The health care system in Colorado, just like those across the nation, is rife with waste, inconsistency, absurdity and greed.
Aurora gets an ‘A’ for absurdity in the case of expensive ambulance runs at Anschutz medical campus.
A recent Sentinel Colorado story by reporter Quincy Snowdon revealed that Aurora firefighters are called to the Anschutz campus hundreds of times a year to wastefully drive people, clearly in a non-emergency condition, a few hundred feet to nearby hospital admitting entrance, creating a massive, needless expense that taxpayers and consumers ultimately pay for.
Since 2015, Aurora firefighters — many of whom are also trained paramedics — have responded to the medical campus doctor offices, clinics and other facilities more than 1,400 times, according to The Sentinel story.
It’s almost a call a day. The calls often come from medical officials and result in a patient, often not facing an emergency situation, being taken for an exorbitantly expensive ambulance ride for a few hundred feet to UCHealth’s Anschutz Inpatient Pavilion at 12605 E. 16th Ave.
More than half of all calls through June to the campus have been to the Day Resource Center, which provides a variety of homeless services in a building that used to serve as a gym for the Aurora Police Department, according to the story.
“We take people downstairs, out to the ambulance, and drive them to the other side of the building — literally,” Aurora firefighter Vance Maune told The Sentinel. “And then that patient incurs a huge expense from that.”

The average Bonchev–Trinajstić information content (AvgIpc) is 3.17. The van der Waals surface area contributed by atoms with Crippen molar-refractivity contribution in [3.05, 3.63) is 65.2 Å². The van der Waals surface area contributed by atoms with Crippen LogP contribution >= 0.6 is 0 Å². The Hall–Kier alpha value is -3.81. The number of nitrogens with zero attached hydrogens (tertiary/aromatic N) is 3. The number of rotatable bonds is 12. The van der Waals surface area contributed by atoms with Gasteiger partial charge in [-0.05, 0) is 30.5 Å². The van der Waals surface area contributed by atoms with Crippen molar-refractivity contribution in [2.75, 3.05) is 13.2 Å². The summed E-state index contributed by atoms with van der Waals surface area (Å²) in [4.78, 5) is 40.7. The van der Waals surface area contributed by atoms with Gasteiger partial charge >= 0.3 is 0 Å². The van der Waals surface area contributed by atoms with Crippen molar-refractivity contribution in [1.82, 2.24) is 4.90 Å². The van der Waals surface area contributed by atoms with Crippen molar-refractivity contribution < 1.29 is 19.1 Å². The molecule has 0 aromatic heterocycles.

Ambulance rides start at about $1,500. Aurora fire officials say they’re committed to roll them and teams of firefighters out when nurses or aides call 911 to get a patient transported from one part of the campus to another.
Deputy City Manager Jason Batchelor said, “There are some concerns there about an appropriate allocation of resources.”
There needs to be action. While campus officials have worked to create a new system that would allow far less expensive and critical systems than Aurora firefighters and pricey private or public ambulances to transport patients, changes have been delayed, according to campus officials.
These are the kind of regular irregularities that drive up the cost of health care out of reach for a growing number of Coloradans.
Gov. Jared Polis has created a new office cheekily dubbed, “Office of Saving People Money on Health Care.”
The office is headed up by Lt. Gov. Dianne Primavera. This looks to be a perfect case to scrutinize and find a way to expedite a solution and ensure similar waste isn’t occurring elsewhere in Colorado.
It’s critical that Polis, state lawmakers and health care industry officials look at inherent and massive structural flaws in the health care system in an effort to finally bring some kind of universal health care to Colorado. But all principles in the issue must search and solve relativity problems, like needless ambulance rides, that collectively do as much harm to health care consumers as do big philosophical defects.